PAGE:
“I’d never been a COO, but I thought, let’s give it a go!” he says. “Ninety percent of our business was up for re-compete in the first year. We won all that and then began to grow. I worked with one of the best teams ever and really loved it there. In fact, when John decided to sell it in 2008, our CFO, Vince Kiernan, and I tried to convince him not to because we were having so much fun. But John knew it was time to sell, and he was right, as the economy collapsed by the time of sale.”
Dick was a big believer in John’s leadership by that time, and decided to follow him on his next endeavor. “John and his wife, Jinnie, had invested in a marketing and communications company called Leapfrog Solutions, so I joined that and helped them emerge in the federal marketplace,” Dick recounts. “We won a $100 million FEMA contract as a $2 million company, catapulting us into federal contracting. After setting up the company for success, I broke off to consult on my own.”
During the consulting period, a company called Subsystem Technologies brought Dick on to consult for six months, and ended up hiring him to be President. The company grew and Dick left in March of 2016. Barbara was undergoing breast cancer treatment and she fell, breaking both legs and ankles. Dick employed the lessons in love and home care he learned with his family taking care of his mom. He took care of Barbara full time. “Our daughter graduated from West Virginia University, and she moved back to the area to help out,” says Dick. “Our son was torn up because he was in St. Petersburg, Florida, but he supported her in every way he could. Today Barbara is again healthy.
Barbara, as well, has been nothing but incredibly supportive of Dick through his long career. “She’s a very compassionate, caring, and beautiful person, inside and out” he affirms. “In one company where I worked, the owner was unethical, and even though I didn’t have the next job lined up, Barbara encouraged me to quit. I’ve always been so appreciative of that. She’s always stuck with me and encouraged me.”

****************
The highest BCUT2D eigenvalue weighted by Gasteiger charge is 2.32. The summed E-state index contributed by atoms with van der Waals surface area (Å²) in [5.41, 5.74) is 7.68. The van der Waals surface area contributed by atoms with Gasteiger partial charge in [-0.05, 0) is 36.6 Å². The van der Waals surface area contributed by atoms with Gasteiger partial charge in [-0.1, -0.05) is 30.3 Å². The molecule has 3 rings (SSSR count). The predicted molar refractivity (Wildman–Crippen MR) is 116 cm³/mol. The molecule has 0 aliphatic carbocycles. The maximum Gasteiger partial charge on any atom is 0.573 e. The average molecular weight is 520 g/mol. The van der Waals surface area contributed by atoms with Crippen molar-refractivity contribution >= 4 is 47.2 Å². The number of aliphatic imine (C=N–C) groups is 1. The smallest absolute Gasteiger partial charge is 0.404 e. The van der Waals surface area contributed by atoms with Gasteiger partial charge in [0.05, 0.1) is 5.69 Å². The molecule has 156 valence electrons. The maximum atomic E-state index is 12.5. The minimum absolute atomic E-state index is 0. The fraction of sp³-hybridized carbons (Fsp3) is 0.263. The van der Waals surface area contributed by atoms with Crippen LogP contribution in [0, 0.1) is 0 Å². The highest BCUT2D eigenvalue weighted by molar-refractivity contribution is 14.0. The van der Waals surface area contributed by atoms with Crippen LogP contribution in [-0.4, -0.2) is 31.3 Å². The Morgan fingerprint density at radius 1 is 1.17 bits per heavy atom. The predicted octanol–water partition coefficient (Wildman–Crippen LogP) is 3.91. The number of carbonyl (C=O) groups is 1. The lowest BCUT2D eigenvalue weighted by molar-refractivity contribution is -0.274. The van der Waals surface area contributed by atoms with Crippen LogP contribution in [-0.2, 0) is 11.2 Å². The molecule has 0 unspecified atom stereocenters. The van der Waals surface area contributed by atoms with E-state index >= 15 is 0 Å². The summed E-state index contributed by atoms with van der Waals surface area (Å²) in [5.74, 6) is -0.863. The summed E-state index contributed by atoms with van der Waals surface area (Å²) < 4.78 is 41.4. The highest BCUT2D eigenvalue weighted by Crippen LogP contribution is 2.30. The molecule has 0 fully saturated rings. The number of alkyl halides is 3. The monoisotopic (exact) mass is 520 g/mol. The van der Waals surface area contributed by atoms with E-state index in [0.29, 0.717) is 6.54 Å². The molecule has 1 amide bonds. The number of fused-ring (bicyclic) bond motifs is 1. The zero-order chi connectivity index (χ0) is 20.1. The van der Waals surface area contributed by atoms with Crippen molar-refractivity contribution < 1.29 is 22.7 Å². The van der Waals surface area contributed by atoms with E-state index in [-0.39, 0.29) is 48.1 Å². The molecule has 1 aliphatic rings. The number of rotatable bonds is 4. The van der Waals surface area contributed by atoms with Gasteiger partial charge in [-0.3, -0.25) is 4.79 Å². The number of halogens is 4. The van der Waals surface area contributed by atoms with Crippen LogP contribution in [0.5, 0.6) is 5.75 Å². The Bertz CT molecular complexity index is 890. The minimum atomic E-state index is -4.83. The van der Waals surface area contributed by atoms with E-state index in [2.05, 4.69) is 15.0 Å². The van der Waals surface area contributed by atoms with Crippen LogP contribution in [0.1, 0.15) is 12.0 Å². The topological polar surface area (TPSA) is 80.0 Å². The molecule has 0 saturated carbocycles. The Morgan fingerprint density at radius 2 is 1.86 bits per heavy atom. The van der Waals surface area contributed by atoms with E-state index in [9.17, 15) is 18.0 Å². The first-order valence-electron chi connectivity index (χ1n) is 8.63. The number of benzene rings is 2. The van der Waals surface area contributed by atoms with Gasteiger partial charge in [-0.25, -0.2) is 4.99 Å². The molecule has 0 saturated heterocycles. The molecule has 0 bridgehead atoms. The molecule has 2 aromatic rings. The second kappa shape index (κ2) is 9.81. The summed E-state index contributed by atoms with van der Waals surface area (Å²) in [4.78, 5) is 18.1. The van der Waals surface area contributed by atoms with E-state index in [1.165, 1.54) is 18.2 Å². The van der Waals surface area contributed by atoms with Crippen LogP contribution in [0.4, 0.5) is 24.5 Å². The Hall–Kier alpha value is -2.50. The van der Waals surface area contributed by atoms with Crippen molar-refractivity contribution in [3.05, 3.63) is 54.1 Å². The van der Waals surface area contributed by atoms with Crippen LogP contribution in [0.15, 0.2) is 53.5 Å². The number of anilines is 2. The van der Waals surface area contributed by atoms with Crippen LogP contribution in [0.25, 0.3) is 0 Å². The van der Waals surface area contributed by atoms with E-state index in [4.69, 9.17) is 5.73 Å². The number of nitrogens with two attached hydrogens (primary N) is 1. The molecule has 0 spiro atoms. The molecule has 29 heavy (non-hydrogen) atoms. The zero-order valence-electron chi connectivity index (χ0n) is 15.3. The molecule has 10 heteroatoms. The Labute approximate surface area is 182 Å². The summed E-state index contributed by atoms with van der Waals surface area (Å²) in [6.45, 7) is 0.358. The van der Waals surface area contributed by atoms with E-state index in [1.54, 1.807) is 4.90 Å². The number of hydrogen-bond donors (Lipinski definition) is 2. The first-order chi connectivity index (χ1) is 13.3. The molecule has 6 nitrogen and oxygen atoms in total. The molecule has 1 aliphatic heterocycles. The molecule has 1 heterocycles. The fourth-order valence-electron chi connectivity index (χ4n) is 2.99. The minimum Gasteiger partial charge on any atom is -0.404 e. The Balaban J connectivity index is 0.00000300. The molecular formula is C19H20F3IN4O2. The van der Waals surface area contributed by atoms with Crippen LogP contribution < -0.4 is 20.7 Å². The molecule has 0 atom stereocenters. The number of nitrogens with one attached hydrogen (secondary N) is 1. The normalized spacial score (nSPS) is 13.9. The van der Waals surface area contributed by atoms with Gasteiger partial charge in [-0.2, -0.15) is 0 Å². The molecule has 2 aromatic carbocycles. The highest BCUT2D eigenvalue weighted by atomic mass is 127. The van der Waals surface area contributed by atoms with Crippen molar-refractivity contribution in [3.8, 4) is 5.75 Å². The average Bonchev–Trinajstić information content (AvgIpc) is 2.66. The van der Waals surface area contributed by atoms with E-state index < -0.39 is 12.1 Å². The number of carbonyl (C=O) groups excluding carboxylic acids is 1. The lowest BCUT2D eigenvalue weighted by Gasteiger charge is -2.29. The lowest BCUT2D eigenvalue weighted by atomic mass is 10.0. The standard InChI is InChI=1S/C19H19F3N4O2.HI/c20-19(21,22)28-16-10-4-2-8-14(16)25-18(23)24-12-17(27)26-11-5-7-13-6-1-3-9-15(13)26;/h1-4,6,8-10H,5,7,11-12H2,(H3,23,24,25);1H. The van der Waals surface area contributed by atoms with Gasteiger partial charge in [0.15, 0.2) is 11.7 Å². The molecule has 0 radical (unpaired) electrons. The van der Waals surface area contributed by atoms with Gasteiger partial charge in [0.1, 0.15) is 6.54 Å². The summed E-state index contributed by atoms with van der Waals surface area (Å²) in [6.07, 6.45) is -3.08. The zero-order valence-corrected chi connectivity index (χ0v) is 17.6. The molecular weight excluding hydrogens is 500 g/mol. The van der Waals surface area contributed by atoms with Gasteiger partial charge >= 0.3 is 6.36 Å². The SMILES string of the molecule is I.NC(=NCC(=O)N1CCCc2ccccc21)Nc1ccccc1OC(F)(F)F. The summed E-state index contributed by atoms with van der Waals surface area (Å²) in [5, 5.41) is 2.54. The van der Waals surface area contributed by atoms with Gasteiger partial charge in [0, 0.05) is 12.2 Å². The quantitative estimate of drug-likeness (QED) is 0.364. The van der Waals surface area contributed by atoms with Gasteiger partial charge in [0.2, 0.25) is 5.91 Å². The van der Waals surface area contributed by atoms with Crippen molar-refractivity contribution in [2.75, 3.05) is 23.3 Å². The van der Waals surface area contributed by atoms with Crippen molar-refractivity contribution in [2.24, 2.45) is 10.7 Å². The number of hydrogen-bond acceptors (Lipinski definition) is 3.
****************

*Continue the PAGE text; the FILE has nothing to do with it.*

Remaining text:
As a leader, Dick emphasizes honesty, loyalty, and relationships above all else. “For me, the work has always been about the customers, the employees, and the teammates,” says Dick. “And a customer is not just a person at the FAA; it’s people on an airplane. We are all part of an ecosystem. You don’t have to study environmental science to know that we’re all interdependent.”
To young people entering the working world today, Dick advises finding what drives you, and building on that. “Focus on what you most enjoy,” he insists. “Find something valuable and productive, not just for yourself, but for others. Then try to wrap your career around that, taking on opportunities that come your way even if they aren’t exactly what you had in mind. On hard days, take a deep breath and bowl through it. Do your best and know that, ultimately, that experience is going to be valuable.”
Through it all, more than any destination he’s reached along the way, Dick has most valued the people that have worked alongside him, inspiring hard work and great leadership. “There’s always something to learn,” he reminds us. “From difficult people and situations, I’ve learned how not to be. And from great people, I’ve learned great things. I’ve learned to stay positive, do the right thing, and be your best. Now, SysNet Technologies is the culmination of 35 years—the dream at the end of the rainbow. Teamwork makes the dream work, and I can’t wait to see what we’re able to accomplish together.”